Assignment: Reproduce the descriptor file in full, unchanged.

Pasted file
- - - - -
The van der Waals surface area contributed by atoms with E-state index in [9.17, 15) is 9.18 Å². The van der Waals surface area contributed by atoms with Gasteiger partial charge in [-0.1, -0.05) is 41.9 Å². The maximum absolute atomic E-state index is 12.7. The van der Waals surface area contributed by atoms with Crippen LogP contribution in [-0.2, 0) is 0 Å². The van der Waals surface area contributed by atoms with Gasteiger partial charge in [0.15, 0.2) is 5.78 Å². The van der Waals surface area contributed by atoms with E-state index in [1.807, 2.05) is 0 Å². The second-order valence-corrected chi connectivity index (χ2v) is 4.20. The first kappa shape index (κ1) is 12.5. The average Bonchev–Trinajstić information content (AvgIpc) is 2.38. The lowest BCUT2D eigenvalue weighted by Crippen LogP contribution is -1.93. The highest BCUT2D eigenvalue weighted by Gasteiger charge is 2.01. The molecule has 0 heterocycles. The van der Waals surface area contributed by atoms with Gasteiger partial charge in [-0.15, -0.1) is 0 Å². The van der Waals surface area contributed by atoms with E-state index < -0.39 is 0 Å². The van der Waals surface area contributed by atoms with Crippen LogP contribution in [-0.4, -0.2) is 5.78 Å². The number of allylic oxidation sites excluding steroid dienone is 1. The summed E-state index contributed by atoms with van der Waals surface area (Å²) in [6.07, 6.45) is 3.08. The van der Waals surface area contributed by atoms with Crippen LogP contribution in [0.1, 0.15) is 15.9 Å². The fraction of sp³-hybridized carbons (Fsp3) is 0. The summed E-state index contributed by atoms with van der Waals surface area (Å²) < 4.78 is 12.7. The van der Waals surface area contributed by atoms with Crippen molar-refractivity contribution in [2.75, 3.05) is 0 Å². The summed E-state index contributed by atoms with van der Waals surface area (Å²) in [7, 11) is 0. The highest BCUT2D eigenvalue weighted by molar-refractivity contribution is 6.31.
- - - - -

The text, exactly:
The van der Waals surface area contributed by atoms with E-state index in [9.17, 15) is 9.18 Å². The van der Waals surface area contributed by atoms with Gasteiger partial charge in [-0.1, -0.05) is 41.9 Å². The maximum absolute atomic E-state index is 12.7. The van der Waals surface area contributed by atoms with Crippen LogP contribution in [-0.2, 0) is 0 Å². The van der Waals surface area contributed by atoms with Gasteiger partial charge in [0.15, 0.2) is 5.78 Å². The van der Waals surface area contributed by atoms with E-state index in [1.807, 2.05) is 0 Å². The second-order valence-corrected chi connectivity index (χ2v) is 4.20. The first kappa shape index (κ1) is 12.5. The average Bonchev–Trinajstić information content (AvgIpc) is 2.38. The lowest BCUT2D eigenvalue weighted by Crippen LogP contribution is -1.93. The highest BCUT2D eigenvalue weighted by Gasteiger charge is 2.01. The molecule has 0 heterocycles. The van der Waals surface area contributed by atoms with Gasteiger partial charge in [-0.15, -0.1) is 0 Å². The van der Waals surface area contributed by atoms with E-state index < -0.39 is 0 Å². The van der Waals surface area contributed by atoms with Crippen LogP contribution in [-0.4, -0.2) is 5.78 Å². The number of allylic oxidation sites excluding steroid dienone is 1. The summed E-state index contributed by atoms with van der Waals surface area (Å²) in [6.07, 6.45) is 3.08. The van der Waals surface area contributed by atoms with Crippen LogP contribution in [0.1, 0.15) is 15.9 Å². The fraction of sp³-hybridized carbons (Fsp3) is 0. The summed E-state index contributed by atoms with van der Waals surface area (Å²) < 4.78 is 12.7. The van der Waals surface area contributed by atoms with Crippen molar-refractivity contribution in [2.75, 3.05) is 0 Å². The summed E-state index contributed by atoms with van der Waals surface area (Å²) in [7, 11) is 0. The highest BCUT2D eigenvalue weighted by molar-refractivity contribution is 6.31.